In old science fiction stories, it was common for three planets, Venus, Earth, and Mars, to be reasonably habitable for humans and to all have human or nearly human intelligent lifeforms at the same time. Possibly that would actually be the cases in our solar system if the masses and orbits of the three planets had been somewhat different.
If you suppose that our sun has a wide and optimistic habitable zone instead of a narrow and pessimistic habitable zone, then you can fit more planetary orbits into that wider habitable zone.
You can see various estimates of the inner and/or outer edges of the habitable zone of our Sun here:
If you go with a wider habitable zone and make the planets orbit closer together then you can squeeze in four or maybe five planetary orbits around a star like the Sun.
And you could make some of the planets in the habitable zone double planets with both planets habitable.
Thus you should be able the squeeze in between four and ten habitable planets around your star. And that should be rare enough that you might have characters who know a lot about planetary science saying that the system is a very rare type, one in a thousand or one in a million.
If you have a group of planets orbiting around one star, or around both members of a close binary star, you can have another single or double star with planets orbiting it or them in your solar system, making it a double, triple, or quadruple system.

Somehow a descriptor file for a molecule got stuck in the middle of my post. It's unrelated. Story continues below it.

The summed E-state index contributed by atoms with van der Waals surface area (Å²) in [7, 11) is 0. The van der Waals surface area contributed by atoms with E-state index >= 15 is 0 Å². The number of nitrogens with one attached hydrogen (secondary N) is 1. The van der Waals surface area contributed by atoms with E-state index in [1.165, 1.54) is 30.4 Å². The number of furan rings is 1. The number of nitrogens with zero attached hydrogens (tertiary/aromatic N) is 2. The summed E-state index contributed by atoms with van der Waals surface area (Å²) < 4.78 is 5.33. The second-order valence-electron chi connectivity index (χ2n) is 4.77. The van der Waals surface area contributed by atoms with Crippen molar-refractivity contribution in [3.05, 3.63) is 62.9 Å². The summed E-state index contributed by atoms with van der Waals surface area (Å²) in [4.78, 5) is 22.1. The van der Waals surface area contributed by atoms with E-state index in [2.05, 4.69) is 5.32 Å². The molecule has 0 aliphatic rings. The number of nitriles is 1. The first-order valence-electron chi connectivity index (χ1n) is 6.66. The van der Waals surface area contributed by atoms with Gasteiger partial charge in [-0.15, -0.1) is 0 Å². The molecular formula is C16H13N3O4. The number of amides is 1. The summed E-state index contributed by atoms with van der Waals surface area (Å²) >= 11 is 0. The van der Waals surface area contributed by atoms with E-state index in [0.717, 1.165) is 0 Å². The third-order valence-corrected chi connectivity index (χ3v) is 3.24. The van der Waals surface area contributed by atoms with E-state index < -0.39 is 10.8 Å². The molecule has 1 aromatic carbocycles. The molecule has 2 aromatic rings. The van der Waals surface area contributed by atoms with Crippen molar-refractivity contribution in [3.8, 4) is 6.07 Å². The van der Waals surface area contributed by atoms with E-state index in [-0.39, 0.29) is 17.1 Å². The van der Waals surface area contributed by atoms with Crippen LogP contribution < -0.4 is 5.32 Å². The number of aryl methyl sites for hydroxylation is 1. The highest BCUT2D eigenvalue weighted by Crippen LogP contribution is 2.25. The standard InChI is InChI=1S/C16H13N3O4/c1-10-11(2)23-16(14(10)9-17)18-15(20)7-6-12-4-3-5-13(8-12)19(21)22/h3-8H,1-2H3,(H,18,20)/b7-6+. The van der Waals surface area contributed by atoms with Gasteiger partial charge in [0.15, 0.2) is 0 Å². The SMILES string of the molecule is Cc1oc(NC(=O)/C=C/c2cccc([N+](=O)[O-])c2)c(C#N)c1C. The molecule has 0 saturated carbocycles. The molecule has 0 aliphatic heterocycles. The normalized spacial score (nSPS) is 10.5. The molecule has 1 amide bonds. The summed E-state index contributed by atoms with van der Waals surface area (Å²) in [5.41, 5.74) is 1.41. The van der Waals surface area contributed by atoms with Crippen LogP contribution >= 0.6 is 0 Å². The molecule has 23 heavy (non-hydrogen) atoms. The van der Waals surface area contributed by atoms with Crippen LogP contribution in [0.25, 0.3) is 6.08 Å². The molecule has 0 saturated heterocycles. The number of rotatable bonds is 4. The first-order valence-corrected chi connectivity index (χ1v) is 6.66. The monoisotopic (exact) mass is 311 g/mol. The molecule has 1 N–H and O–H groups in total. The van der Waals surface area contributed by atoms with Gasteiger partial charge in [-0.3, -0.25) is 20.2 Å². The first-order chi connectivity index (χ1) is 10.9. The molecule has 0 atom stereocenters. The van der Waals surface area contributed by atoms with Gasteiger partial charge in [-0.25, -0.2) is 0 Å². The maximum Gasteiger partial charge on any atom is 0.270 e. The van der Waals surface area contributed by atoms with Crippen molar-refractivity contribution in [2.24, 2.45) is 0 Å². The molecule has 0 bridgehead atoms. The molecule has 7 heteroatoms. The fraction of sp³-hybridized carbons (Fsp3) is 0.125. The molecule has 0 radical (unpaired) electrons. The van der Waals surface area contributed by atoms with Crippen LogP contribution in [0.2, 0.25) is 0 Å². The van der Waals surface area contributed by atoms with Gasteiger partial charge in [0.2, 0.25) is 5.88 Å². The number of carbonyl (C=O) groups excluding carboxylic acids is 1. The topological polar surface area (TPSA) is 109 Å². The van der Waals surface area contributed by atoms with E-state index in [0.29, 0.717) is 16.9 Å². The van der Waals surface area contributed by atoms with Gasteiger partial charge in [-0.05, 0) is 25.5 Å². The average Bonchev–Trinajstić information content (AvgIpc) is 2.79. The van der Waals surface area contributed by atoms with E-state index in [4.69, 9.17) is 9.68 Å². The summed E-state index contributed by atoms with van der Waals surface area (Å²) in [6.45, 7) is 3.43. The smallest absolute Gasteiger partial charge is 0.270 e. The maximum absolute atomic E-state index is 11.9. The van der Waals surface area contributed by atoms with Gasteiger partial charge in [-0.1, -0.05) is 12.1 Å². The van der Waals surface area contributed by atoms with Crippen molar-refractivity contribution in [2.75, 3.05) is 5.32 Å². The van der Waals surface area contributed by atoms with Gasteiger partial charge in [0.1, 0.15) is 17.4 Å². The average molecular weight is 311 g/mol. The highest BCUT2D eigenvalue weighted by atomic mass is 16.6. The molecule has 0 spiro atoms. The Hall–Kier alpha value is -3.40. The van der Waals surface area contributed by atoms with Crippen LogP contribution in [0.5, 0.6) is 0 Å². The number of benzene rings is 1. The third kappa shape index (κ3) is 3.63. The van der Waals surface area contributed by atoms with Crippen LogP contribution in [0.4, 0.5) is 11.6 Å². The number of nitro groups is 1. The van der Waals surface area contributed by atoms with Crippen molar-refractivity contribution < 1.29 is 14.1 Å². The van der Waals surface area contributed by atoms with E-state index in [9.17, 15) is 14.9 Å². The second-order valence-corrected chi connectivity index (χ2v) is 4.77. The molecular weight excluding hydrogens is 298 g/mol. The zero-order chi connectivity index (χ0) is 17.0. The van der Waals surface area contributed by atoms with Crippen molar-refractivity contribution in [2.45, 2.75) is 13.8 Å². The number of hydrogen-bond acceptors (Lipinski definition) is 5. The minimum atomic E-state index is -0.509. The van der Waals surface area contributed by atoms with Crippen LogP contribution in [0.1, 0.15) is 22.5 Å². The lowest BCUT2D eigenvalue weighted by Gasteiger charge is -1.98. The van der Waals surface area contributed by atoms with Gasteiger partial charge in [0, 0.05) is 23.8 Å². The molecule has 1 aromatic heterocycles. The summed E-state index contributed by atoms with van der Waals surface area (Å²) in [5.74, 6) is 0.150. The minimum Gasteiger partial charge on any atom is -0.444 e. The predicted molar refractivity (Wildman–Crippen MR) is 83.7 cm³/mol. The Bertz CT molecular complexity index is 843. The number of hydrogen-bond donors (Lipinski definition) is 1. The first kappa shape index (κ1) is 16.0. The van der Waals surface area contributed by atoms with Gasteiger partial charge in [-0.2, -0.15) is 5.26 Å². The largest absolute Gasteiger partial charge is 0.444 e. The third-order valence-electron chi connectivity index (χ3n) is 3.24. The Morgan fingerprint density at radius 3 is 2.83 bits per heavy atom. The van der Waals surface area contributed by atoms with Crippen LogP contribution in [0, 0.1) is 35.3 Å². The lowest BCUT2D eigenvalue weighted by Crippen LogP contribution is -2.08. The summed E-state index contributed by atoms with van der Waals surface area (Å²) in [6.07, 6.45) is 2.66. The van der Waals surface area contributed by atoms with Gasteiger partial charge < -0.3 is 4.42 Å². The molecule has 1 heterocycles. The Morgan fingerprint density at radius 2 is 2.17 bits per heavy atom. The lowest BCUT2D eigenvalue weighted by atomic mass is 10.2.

But each single star, or binary star, has to orbit sufficiently far from the planets orbiting any other single or double star in the system to not perturb the orbits of those planets. Thus at a minimum the stars (or close pairs of stars) in a multiple system must orbit at a distance several times that of the outermost planets that have stable orbits.
So travelling between different planets orbiting different stars in a multiple system will be a lot harder than traveling between planets orbiting the same star, though still much easier than interstellar travel.
And if you need even more habitable planets in your solar system, then you might have it be such a rare type that it is one in a billion or one in a trillion. Or the characters might speculate or know that this particular star system was artificial, assembled by super advanced alien beings.
Sean Raymond, in his PlanetPlanet site, has a section devoted to designing star systems with many habitable planets - tens, hundreds, or thousands - that would have to be created by super advanced civilizations instead of coming into existence naturally.
Wow! He's up to a million planets now!